After Brian’s harsh experience in the Canadian woods for forty-four days is over and he returns home, he meets a psychologist named Derek Holtzer who works at a government survival school. Derek wants Brian do go into the woods and survive so that others can follow his steps and be able to mimic his survival skills. At last, Brian and his mother say yes, but when they get to the woods, a tragedy happens. After a few days, Derek is hit by lightning and falls into a coma. Will Brian be able to use his viability to transport Derek to safety?

This book is the sequel of Hatchet, which has won the John Newbery Award. This is a dramatic and uprising book with plot twists to everything that happens. I would categorize this in adventure because Derek and Brian go on an adventure in the wilderness to learn Brian’s ways of surviving. I loved the fact that Brian had to experience what he barely lived, yet with more tragedy. I definitely recommend this book to anyone who likes the wilderness or survival books or movies.

Warning: Traumatic flashbacks take place in this book

Among the Hidden – Review by Emily

Emily is the first up for a student book review this year. She is in my biggest class with 31 kids packed into a sunny classroom full of excited students, but her smile lights up the space even more. She is smart, a great reader, and willing to engage with interesting books, like the one she has chose to read and write about on her own!

One day, Luke’s family decides to sell the farm to the Government. Luke is forbidden to see the outside world forever.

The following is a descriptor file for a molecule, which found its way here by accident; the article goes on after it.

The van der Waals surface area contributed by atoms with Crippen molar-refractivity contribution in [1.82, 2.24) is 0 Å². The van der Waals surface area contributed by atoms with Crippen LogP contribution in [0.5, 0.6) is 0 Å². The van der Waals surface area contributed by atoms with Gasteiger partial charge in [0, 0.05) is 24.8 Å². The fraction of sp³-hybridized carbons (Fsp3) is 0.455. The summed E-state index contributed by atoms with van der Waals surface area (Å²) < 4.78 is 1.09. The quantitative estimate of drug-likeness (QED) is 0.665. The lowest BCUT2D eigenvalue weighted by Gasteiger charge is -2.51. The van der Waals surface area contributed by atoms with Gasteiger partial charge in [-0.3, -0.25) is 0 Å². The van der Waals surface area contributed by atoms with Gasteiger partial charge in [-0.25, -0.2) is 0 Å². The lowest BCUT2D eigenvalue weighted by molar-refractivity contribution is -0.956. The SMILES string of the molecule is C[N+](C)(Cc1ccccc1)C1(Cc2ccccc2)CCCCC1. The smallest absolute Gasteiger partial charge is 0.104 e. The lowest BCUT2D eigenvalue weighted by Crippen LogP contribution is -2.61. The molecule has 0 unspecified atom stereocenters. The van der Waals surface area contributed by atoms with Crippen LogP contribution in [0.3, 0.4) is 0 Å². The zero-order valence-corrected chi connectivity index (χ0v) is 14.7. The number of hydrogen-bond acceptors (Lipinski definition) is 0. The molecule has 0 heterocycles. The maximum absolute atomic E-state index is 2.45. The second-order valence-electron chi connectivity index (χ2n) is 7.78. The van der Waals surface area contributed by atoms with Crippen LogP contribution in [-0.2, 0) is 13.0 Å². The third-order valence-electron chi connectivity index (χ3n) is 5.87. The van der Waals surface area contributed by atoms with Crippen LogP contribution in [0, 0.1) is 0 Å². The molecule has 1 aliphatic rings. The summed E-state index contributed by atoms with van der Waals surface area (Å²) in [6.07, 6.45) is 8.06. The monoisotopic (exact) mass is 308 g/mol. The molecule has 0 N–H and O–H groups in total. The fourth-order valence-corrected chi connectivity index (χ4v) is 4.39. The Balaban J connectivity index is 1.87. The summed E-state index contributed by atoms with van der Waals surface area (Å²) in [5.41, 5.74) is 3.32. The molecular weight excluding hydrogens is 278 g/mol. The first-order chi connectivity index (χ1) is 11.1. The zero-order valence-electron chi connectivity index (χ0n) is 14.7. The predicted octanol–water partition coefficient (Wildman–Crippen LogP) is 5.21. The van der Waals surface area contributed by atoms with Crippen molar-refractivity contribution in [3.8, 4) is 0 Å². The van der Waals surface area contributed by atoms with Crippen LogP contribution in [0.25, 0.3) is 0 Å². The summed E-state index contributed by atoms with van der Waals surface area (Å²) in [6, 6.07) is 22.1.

He then discovers a secret that he must tell no one–he has finally met another one of his kind, a special girl named Jen. This flips his entire world upside down. The special girl is more than ever determined to find a way around the Law, more than Luke could ever imagine.

In this suspense filled, heart warming story, Luke realizes the true power of friendship and determination. 

This book is a must-read because it is filled with suspense and heart-melting details. When I read it, it pulled me right in and I curled up into a ball with the cliff hanging moments. Loved it!

A Wrinkle in Time – Review by Moriah

Moriah is thoughtful, mature, and really smart. It makes sense that she would enjoy this complex, thought-provoking novel that speaks to imaginative readers. She is not only in my class but also part of our school’s creative writing club. Glad the group was encouraged to write reviews for the blog!

 

A Wrinkle in Time, by Madeline L’Engle, is a story about a girl in middle school named 9781250003430_p0_v5_s550x406Meg Murry, whose father has mysteriously gone missing for years. This has huge negative effects on her; she drops to the lowest class in her grade, she becomes closed off to others, gets into fights, and everyone just makes fun of her and shrugs her off. Things luckily take a slightly positive turn when she meets the three celestial entities, the wacky Ms. Whatsit, the intellectual Ms.Who, and the wise Ms. Which. They then lead her on an intergalactic journey through a the tesseract.

 

On this journey they travel through many different worlds and dimensions, until finally reaching Camazotz and coming face-to-face with IT-the manifestation of pure evil.

 

In this moment and throughout the whole of the journey, we see a little girl growing up and becoming stronger in the midst of the battle between dark and light. IT corrupts everything, and IT’s power is inevitable; which is why someone must stop it. But the darkness is beckoning, and light can only do so much unless someone finds the power to fight back. This is a great story that I would recommend for everyone (there is one kiss near the end but that’s about it).